The pandemic has cut off the income sources of many families, which has led to youths starting their own businesses to support their families
With the pandemic taking a toll on the income of parents, many children have stepped forward with innovative ways to earn for the family.
Many have opened new businesses to support their families and build careers for themselves as well.
One such example is Faria Tabassum, who always loved cooking but never knew she would one day turn it into an endeavour that would give her earnings.
A first-year student of English at Government Azizul Haq College in Bogra, Faria took a big step forward when her father had no job and mother’s income through stitching clothes stopped amid the pandemic last year.
“It was challenging for me but I wanted to take the chance as it was a question of our survival,” she told Dhaka Tribune.
Now she delivers food by taking orders online. Her Facebook page and YouTube channel Fariha’s Kitchen is gaining popularity by the day.
Her family was left in financial straits when her father, who used to run a small electronics shop in Dhaka’s New Market area, became unemployed.
“The shop was gutted in a fire and my father was badly burnt. After spending months in the hospital, he returned home. He tried to revive the shop but could not bear the loan he took from a bank.”
Coming back to Bogra, her father was earning money by going to different houses in the town and working as an electrician. He also tried to start a business but failed.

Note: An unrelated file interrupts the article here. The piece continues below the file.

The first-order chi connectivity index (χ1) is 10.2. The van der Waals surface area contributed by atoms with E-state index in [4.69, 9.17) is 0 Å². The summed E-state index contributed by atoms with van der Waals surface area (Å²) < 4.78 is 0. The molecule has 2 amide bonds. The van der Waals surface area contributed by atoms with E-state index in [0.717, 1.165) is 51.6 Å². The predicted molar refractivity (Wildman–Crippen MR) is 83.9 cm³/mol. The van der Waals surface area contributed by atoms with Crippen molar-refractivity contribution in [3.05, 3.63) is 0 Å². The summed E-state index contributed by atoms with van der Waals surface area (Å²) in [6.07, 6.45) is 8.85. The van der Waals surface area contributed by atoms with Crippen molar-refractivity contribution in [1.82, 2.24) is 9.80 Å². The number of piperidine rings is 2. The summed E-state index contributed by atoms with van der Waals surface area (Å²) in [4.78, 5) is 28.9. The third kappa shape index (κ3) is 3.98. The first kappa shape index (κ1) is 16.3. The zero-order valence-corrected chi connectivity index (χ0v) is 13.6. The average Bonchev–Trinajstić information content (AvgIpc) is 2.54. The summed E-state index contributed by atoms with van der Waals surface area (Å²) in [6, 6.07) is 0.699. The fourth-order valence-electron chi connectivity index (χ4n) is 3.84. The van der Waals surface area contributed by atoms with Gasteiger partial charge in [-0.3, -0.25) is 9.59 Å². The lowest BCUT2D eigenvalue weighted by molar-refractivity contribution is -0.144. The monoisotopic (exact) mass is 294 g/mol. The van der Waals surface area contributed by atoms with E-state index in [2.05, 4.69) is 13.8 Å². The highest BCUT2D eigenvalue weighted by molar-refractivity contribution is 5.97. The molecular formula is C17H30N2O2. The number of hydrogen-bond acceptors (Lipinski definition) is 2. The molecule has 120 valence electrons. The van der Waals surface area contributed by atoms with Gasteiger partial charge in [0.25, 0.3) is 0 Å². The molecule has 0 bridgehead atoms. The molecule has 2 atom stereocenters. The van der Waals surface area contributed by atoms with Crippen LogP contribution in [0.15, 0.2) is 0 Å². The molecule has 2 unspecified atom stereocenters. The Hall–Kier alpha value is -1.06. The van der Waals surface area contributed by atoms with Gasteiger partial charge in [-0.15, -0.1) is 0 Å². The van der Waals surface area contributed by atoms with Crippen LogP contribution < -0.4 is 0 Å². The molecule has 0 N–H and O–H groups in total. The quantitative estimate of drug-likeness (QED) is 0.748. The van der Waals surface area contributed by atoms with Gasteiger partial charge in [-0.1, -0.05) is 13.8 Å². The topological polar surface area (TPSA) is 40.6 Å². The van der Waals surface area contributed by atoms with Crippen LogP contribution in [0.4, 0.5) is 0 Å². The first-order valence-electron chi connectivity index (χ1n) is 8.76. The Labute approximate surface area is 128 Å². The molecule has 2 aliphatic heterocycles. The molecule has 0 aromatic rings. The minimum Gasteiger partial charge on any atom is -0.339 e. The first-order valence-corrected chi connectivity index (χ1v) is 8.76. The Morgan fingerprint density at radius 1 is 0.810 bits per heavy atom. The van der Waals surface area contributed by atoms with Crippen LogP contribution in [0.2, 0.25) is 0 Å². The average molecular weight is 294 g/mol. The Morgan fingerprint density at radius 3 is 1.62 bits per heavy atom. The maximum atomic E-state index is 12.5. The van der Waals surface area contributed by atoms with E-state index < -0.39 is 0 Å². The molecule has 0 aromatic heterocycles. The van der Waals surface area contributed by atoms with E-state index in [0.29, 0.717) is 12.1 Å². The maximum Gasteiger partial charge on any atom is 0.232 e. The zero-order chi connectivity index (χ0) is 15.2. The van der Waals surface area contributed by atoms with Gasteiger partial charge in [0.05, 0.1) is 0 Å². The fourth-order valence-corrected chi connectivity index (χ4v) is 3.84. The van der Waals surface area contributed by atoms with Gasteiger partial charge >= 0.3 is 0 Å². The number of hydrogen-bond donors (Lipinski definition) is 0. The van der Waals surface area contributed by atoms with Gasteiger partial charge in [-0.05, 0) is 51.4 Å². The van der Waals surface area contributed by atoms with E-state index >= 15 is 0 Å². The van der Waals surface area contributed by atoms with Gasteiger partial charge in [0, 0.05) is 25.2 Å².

“My father’s income was not enough to cover all the family expenses. So my mother took the helm of our family by making clothes as she had been sewing for 24 years,” Faria explains.
However, during the lockdown, her father’s income came to a total halt while her mother stopped getting any orders.
“I was left with no choice but to start my own business,” said a determined Faria who, after thinking for hours one night last year, decided to cook food to earn a living.
She said she started cooking whenever she found a new recipe since she had a lot of time due to her college being closed. She noticed that many were doing business through Facebook.
'I asked myself: Why don't I do the same?'
She said: “As I have loved to cook since my childhood and loved to learn new recipes from YouTube, I decided to start a fast-food business. At first, I kept common items on my menu, such as noodles, pasta and cupcakes. Then I started to sell pizza and by the grace of Almighty Allah, surprisingly I got 50 orders for pizza within 10 days and that’s why now pizza is the main dish of my page.”
She says that her mother, Nilufar Yesmin, buys necessary materials from the market and also assists her in cooking. And her eighth-grade younger brother Mugdho delivers food through riding his bicycle.
“I have taught my mother how to cook pizza, burger and cupcakes so that she can manage everything herself when my classes reopen,” she adds.